By Ye JunSome of the best things in life don’t happen until you grow old enough to recognize them. Ican say that about tea.
I didn’t start to drink tea until I was 35. What happened before that? Well, it simply didn’t seemnecessary.
The first time I felt a genuine urge to drink tea was in 2003, when I stayed briefly in the UnitedKingdom. After a time of consuming local food, I started to really like strong black tea.Although it was too strong to my tongue, I felt it was a necessity because it was comforting tomy body.
I took packs of green teas with me as gifts but was disappointed to find my British friendspreferred much stronger black teas from Sri Lanka. Later I learned that although people knowChina for its teas, it ranks only third among the world’s black tea exporters, after Sri Lankaand Kenya.
After I came back to China and started to cover food stories, I met friends in the tea-drinkingcircle and learned more. Although the majority of the rest of the world drinks black tea, whichthe Chinese call “red tea”, China produces and drinks mostly green teas.
Another major difference is that Chinese people prefer to drink what are called “original leaf”teas, in which the leaves are whole, compared to the finely chopped black tea that isprevalent in the world market.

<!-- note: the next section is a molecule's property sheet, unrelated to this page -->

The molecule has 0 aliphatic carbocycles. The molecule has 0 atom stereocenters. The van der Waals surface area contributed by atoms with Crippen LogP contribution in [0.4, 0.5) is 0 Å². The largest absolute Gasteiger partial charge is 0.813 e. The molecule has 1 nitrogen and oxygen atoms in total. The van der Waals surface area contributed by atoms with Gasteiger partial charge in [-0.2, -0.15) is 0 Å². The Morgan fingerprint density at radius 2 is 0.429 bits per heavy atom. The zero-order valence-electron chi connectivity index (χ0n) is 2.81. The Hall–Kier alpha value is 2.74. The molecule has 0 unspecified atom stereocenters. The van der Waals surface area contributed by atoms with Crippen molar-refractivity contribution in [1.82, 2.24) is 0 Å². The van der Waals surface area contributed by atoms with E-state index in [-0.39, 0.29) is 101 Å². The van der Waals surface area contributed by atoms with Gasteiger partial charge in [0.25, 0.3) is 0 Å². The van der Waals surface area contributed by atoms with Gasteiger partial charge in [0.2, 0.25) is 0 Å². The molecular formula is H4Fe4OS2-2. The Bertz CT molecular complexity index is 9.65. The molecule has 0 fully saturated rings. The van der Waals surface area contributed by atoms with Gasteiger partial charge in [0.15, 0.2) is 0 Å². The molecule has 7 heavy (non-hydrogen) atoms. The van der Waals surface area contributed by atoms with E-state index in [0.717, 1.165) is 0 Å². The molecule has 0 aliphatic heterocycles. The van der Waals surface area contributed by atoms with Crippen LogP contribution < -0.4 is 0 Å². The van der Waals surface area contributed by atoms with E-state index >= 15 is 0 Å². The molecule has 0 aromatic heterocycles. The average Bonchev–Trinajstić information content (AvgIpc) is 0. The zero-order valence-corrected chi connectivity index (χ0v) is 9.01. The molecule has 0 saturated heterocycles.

Chinese teas are also probably the world’s most expensive. While other parts of the worldspend a few dollars on a pound of finely chopped black tea, for 200-400 yuan ($31-$62) onecan only get an average tea in the Chinese market. Some mingqian cha, green teas madewith the first spring sprouts before qingming, the tomb-sweeping festival that fell on April 4this year, cost more than 1,000 yuan per 500 grams.
I feel lucky to be Chinese because of the great variety of teas available in the country. It isestimated that there are more than 2,000 teas in China if you divide them geographically,including more than 600 locally famous brews. A more simple way to categorize is by colorand extent of fermentation. That comes down to six main categories -green, white, yellow,dark-greenish (oolong), red and black teas.
It is said that the Chinese started to drink tea 5,000 years ago. A written record aboutShennong, the legendary Chinese ancestor who started agriculture, tasted hundreds ofgrasses to find the proper grains, but was made ill from toxins many times a day. Luckily hefound tea, which flushed out the toxins. There are many enticing Chinese stories about tealike this one that draw people like me to learn more about the beverage.
Tasting teas can be compared to our lives. They can be plain and predictable but sometimesthey are full of pleasant surprises. Occasionally they can even seem too good to be true. Thebest thing is, you know there’s always more to explore.